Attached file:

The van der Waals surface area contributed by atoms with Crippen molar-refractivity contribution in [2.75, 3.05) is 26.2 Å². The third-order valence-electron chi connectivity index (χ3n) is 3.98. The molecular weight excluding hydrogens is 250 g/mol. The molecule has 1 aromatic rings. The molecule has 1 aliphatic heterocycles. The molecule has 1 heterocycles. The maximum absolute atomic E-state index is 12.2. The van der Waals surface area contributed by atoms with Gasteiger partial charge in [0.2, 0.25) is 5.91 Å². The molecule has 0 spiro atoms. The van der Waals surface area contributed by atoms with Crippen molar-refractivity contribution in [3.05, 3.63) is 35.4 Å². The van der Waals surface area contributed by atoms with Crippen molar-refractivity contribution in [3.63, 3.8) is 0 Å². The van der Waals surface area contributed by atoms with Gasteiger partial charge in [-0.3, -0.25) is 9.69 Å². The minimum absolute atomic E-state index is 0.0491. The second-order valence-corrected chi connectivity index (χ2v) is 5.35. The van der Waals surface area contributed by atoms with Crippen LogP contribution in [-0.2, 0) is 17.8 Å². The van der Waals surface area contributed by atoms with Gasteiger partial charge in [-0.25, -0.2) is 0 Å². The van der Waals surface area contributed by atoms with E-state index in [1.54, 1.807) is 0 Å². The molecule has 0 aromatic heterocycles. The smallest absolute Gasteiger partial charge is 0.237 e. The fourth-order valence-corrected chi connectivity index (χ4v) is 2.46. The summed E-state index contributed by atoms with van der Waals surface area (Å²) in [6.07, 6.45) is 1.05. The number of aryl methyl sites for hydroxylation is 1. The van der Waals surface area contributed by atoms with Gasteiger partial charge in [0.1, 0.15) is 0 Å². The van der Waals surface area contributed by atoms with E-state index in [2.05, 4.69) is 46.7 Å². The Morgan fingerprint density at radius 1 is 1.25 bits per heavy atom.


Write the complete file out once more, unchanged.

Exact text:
The van der Waals surface area contributed by atoms with Crippen molar-refractivity contribution in [2.75, 3.05) is 26.2 Å². The third-order valence-electron chi connectivity index (χ3n) is 3.98. The molecular weight excluding hydrogens is 250 g/mol. The molecule has 1 aromatic rings. The molecule has 1 aliphatic heterocycles. The molecule has 1 heterocycles. The maximum absolute atomic E-state index is 12.2. The van der Waals surface area contributed by atoms with Gasteiger partial charge in [0.2, 0.25) is 5.91 Å². The molecule has 0 spiro atoms. The van der Waals surface area contributed by atoms with Crippen molar-refractivity contribution in [3.05, 3.63) is 35.4 Å². The van der Waals surface area contributed by atoms with Crippen molar-refractivity contribution in [3.63, 3.8) is 0 Å². The van der Waals surface area contributed by atoms with Gasteiger partial charge in [-0.3, -0.25) is 9.69 Å². The minimum absolute atomic E-state index is 0.0491. The second-order valence-corrected chi connectivity index (χ2v) is 5.35. The van der Waals surface area contributed by atoms with Crippen LogP contribution in [-0.2, 0) is 17.8 Å². The van der Waals surface area contributed by atoms with Gasteiger partial charge in [-0.25, -0.2) is 0 Å². The van der Waals surface area contributed by atoms with E-state index in [1.54, 1.807) is 0 Å². The molecule has 0 aromatic heterocycles. The smallest absolute Gasteiger partial charge is 0.237 e. The fourth-order valence-corrected chi connectivity index (χ4v) is 2.46. The summed E-state index contributed by atoms with van der Waals surface area (Å²) in [6.07, 6.45) is 1.05. The number of aryl methyl sites for hydroxylation is 1. The van der Waals surface area contributed by atoms with Gasteiger partial charge in [0.1, 0.15) is 0 Å². The van der Waals surface area contributed by atoms with E-state index in [2.05, 4.69) is 46.7 Å². The Morgan fingerprint density at radius 1 is 1.25 bits per heavy atom.